## Statistical methods for ground characterization

'[Use of statistics] demands a high order of statistical technique, available from very few designers who have committed their time to training and experience in geotechnical engineering.'24

The characteristic value of a material property Xk is defined in Chapter 2 as follows:

Xk = mx + Ksx where mX is the mean of X, sX its standard deviation, and kn a statistical coefficient that depends on the number of samples n.

This definition may be stated more simply as:

Characteristic value = mean value + epistemic x aleatory uncertainties

Statistical methods for determining the epistemic and aleatory uncertainties of man-made materials are presented in Chapter 2. The following subsections discuss the way natural materials such as the ground depart from the assumptions made there (and embodied in EN 1990).

5.5.1 Normal or log-normal distribution?

A normal (a.k.a. Gaussian) distribution arises when a physical property depends on the combination of a large number of individual, random effects.25 The normal distribution is encountered frequently in nature and is one of the most important probability density functions in the field of statistics. Many man-made materials have properties that follow a normal distribution, e.g. the compressive strength of concrete and the yield strength of steel.

A log-normal distribution arises when a physical property depends on the product of a large number of individual, random effects. The log-normal distribution is especially useful in cases where the data cannot take on negative values. Since this applies to many geotechnical parameters (e.g. the angle of shearing resistance of soils 9, the undrained shear strength of fine soils cu , and other parameters with a coefficient of variation greater than about 30%), the log-normal distribution is of particular interest to geotechnical engineers.

Consider the test results shown in Figure 5.15, which were obtained from cone penetration tests in clay tills.26 If we assume that the results follow a normal distribution (shown by the dashed bell-shaped curve on Figure 5.15), then the mean cone resistance is 1.99 MPa and its standard deviation 0.73 MPa. Using the equations given in Chapter 2, the lower ('inferior') and upper ('superior') characteristic values of qc are then:

qk w ] f0.78MPa lck,inf I = mqc + knsqc = 1.99 +1.647 x 0.73 = \

qck ,sup I qc nqc 13.20 MPa

However, the test results more closely follow a log-normal distribution, shown by the skewed bell-shaped curve of Figure 5.15 and defined by the expression:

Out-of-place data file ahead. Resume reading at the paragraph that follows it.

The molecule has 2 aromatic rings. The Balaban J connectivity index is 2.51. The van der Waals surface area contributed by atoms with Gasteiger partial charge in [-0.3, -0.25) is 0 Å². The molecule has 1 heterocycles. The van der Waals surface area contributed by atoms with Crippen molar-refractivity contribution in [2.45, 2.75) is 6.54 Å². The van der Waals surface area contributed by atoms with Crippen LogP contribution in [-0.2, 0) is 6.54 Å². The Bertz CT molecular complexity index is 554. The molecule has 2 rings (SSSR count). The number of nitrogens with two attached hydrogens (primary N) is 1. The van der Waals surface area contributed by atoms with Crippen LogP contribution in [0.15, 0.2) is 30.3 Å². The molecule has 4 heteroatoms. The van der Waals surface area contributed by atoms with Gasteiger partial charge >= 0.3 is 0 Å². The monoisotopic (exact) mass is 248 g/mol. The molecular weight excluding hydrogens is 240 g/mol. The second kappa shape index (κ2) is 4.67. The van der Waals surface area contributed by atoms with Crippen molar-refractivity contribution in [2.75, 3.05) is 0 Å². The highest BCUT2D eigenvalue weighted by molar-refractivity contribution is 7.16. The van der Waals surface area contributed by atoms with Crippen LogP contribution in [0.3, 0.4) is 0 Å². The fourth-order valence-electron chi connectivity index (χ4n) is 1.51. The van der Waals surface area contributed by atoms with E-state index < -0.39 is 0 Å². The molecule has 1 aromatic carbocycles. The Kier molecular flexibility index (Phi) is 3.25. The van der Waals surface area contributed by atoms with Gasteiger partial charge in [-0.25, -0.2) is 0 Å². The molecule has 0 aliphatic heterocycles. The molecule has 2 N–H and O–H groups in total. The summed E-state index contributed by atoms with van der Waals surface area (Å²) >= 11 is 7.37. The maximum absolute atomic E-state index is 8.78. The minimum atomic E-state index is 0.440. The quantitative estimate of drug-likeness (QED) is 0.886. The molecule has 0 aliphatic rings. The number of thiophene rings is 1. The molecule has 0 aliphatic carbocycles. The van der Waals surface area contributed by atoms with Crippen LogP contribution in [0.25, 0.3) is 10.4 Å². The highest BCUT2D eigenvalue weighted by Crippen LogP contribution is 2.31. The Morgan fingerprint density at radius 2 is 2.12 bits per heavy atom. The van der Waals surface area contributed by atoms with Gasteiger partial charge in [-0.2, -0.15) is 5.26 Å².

where X in this case is the cone resistance; P(X, A, Q is the probability density function for X; A is the mean value of ln(X); and Z the standard deviation of ln(X).

Cone resistance, qt (MPa) Figure 5.15. Results of cone penetration tests in clay tills

The mean AX and standard deviation ZX of the log-normal distribution are related to the corresponding values for the normal distribution, as follows:27

where, in this instance, ZX = 0.357 and AX = 0.624. The inferior and superior characteristic values are then given by:

The log-normal distribution gives an inferior characteristic value that is 32% higher than obtained with the normal distribution and a superior value some 5% higher.

Many geotechnical parameters more closely follow a log-normal distribution and statistics based on the (more complicated) equations given in this chapter are preferred to statistics based on the equations given in Chapter 2.

5.5.2 Calculating the 95% confident mean value

Chapter 2 presents the statistical basis for selecting the upper and lower characteristic values of a material property, based on the 5% fractiles of the normal distribution — i.e. values that have a 5% probability of being exceeded.

As discussed in Section 5.3.5, many geotechnical designs involve a large volume of ground for which the spatial average of the material property is of greater relevance than a 5% fractile. In statistical terms, what we must calculate are the 95% confidence limits to the 50% fractile.

For this situation, if the variance of the population is known from prior knowledge (and hence does not need to be determined from the sample), the statistical definitions of Xkinf and Xk are:

where ]iX is the mean value of X, oX the standard deviation of the population, and ÔX its coefficient of variation (COV) — terms defined in Chapter 2. Here, however, the statistical coefficient kn is given by:

qck ,inf qck ,sup

Aqc+kniqc = p0.624+1.647x0.357

1.04 MPa 3.36 MPa

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